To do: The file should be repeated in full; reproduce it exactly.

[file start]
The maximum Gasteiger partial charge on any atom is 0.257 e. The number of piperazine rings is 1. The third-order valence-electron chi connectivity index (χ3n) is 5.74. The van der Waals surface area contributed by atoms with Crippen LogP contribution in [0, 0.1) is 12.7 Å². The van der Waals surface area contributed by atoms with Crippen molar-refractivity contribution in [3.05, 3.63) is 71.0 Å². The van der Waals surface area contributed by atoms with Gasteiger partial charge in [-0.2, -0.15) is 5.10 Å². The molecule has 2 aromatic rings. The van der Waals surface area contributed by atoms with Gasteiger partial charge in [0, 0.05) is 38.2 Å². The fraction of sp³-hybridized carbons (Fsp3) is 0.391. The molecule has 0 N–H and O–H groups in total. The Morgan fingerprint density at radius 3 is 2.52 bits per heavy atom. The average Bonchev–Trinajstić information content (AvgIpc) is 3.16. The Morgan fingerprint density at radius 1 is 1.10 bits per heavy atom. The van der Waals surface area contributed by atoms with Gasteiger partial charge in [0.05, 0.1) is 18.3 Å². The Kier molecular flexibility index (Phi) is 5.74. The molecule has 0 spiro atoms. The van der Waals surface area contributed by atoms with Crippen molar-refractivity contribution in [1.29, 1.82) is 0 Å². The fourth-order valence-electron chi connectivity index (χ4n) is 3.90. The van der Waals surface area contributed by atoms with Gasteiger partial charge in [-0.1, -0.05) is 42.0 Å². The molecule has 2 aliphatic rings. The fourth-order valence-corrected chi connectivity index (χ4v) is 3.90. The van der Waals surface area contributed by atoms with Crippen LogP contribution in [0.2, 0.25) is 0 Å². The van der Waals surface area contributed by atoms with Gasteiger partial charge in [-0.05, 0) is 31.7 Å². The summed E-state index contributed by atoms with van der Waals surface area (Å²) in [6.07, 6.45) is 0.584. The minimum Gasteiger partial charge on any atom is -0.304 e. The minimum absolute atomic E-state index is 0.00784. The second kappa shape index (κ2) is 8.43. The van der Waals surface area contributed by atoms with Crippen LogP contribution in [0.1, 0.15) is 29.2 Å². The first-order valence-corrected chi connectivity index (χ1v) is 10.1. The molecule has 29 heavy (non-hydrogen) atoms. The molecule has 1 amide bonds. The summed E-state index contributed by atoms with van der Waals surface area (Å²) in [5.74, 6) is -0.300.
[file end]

The maximum Gasteiger partial charge on any atom is 0.257 e. The number of piperazine rings is 1. The third-order valence-electron chi connectivity index (χ3n) is 5.74. The van der Waals surface area contributed by atoms with Crippen LogP contribution in [0, 0.1) is 12.7 Å². The van der Waals surface area contributed by atoms with Crippen molar-refractivity contribution in [3.05, 3.63) is 71.0 Å². The van der Waals surface area contributed by atoms with Gasteiger partial charge in [-0.2, -0.15) is 5.10 Å². The molecule has 2 aromatic rings. The van der Waals surface area contributed by atoms with Gasteiger partial charge in [0, 0.05) is 38.2 Å². The fraction of sp³-hybridized carbons (Fsp3) is 0.391. The molecule has 0 N–H and O–H groups in total. The Morgan fingerprint density at radius 3 is 2.52 bits per heavy atom. The average Bonchev–Trinajstić information content (AvgIpc) is 3.16. The Morgan fingerprint density at radius 1 is 1.10 bits per heavy atom. The van der Waals surface area contributed by atoms with Gasteiger partial charge in [0.05, 0.1) is 18.3 Å². The Kier molecular flexibility index (Phi) is 5.74. The molecule has 0 spiro atoms. The van der Waals surface area contributed by atoms with Crippen molar-refractivity contribution in [1.29, 1.82) is 0 Å². The fourth-order valence-electron chi connectivity index (χ4n) is 3.90. The van der Waals surface area contributed by atoms with Gasteiger partial charge in [-0.1, -0.05) is 42.0 Å². The molecule has 2 aliphatic rings. The fourth-order valence-corrected chi connectivity index (χ4v) is 3.90. The van der Waals surface area contributed by atoms with Crippen LogP contribution in [0.2, 0.25) is 0 Å². The van der Waals surface area contributed by atoms with Gasteiger partial charge in [-0.05, 0) is 31.7 Å². The summed E-state index contributed by atoms with van der Waals surface area (Å²) in [6.07, 6.45) is 0.584. The minimum Gasteiger partial charge on any atom is -0.304 e. The minimum absolute atomic E-state index is 0.00784. The second kappa shape index (κ2) is 8.43. The van der Waals surface area contributed by atoms with Crippen LogP contribution in [0.1, 0.15) is 29.2 Å². The first-order valence-corrected chi connectivity index (χ1v) is 10.1. The molecule has 29 heavy (non-hydrogen) atoms. The molecule has 1 amide bonds. The summed E-state index contributed by atoms with van der Waals surface area (Å²) in [5.74, 6) is -0.300.